Over the last decade, khadi goods have come a long way both in terms of quality and design. What has made various fashion houses like Kay Kraft or Prabartana or Arannya succeed is their ability to adapt their khadi products to contemporary tastes. "We have always been very sensitive to changing trends and experimented with new ideas in our products," says Khan.

One particular change has been the diversification of products. For a long time the use of khadi was confined to only a few items like punjabis, kurtas and kotis, so Kay Kraft recently began experimenting with other products as well. The Khadi Utsab, held from January 15 to 18 of this year arranged by Kay Kraft was in fact the result of their experimentation with specially developed products with some very creative designs. "We had a whole variety of khadi products including sarees and shalwar kameezes where we tried to explore new ideas in terms of design," explains Khan. The four-day long festival drew a large number of visitors and Khan adds that they spoke very highly of the products.


THE problem with khadi isn't the market," claims Ruby Ghuznavi. "There is a big enough market for pure khadi compared to the production. The problem is that production of genuine khadi is low and definitely not enough for export."

Much of what is sold as khadi in our country today is fake, says Shahid H. Shamim. That is, it is not hand spun and hand woven but produced in machines and mills. "Many of the punjabis and other khadi cloth sold are hardly khadi," he says.

"Most people don't buy khadi because it's khadi," says Ghuznavi. "They buy it because they like it." So why not sell khadi as khadi and handloom as handloom? Blending is fine, agree both Ghuznavi and Shamim, as long as it remains pure khadi, that is, as long as it is, in fact, hand-spun and hand-woven. Among silk, however, says Ghuznavi, only endy silk is hand-spun from caster leaves and so combination with any other variety of silk is not really khadi.

Arannya itself mainly produces curtains made of khaddar for export, as well as accessories such as scarves along with Western wear. The market is good enough, Ghuznavi believes, but to compete in the foreign market, we cannot just accept things like "the colour will be uneven and this will be like this" and so on.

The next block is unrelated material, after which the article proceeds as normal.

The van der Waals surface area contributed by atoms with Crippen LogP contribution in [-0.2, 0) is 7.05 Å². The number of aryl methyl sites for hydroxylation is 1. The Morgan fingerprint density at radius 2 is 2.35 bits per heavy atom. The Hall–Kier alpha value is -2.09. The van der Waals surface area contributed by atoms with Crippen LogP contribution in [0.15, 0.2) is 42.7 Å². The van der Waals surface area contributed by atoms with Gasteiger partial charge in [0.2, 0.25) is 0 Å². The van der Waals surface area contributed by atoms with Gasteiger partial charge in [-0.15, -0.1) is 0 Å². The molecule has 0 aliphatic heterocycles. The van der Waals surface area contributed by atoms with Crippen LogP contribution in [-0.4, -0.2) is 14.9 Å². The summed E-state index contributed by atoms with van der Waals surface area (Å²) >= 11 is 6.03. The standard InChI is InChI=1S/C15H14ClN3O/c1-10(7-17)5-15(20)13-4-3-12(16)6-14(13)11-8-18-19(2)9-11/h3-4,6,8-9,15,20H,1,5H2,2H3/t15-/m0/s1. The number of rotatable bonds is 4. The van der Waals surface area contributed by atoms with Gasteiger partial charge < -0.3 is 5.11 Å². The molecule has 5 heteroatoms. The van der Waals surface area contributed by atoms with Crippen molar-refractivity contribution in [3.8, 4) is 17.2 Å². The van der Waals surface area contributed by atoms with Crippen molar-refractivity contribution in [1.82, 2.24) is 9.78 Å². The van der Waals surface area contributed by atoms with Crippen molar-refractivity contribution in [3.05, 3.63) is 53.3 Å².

"At Prabartana we are making souvenir scarves with yarn made from jhum cotton from the hill tracts," says Shamim. "We are also experimenting with fine khadi which is not available here and which we will be exporting to countries like Japan. It is still at the development stage, however," says Shamim.

"Indigenous societies in our country also make a green cotton, that is, there are no chemicals in it," adds Shamim. "If we could market this abroad, it could also be quite profitable."

Sarwat Abed, Director of Aarong, puts emphasis on the diversification of khadi goods. "If we cannot multiply khadi products and create a bigger market all our sincere efforts to support and patronise the local looms will fail," she says. She however admits that Aarong has not worked extensively with khadi in recent times and at the moment does not have a huge collection. "But we have our plans. At the moment we are doing a lot of research work and our designers are working to develop new khadi products and designs," Abed assures. She says that Aarong is also working on making household products along with the traditional khadi apparel such as punjabis, shawls, fotuas, tops, etc.

What we need more than a market for khadi is to create awareness, inform people and promote genuine khadi, says Ruby Ghuznavi. And we need to increase production. If Guha Babu was alive today, she says, he would have expanded the production to five times its present size, involving more spinners and weavers and building a huge market.

Every patron of khadi will quote the Late Shoilendranath Guha as saying that if we all used one khaddar payjama-punjabi a year, it would do wonders -- for ourselves, the tradition and the country. In Shoilen Guha's own words, "Apnara ei khaddar kapor babohar kore khaddar shilpoke bachiye rakhun." Use khaddar cloth and keep the art alive.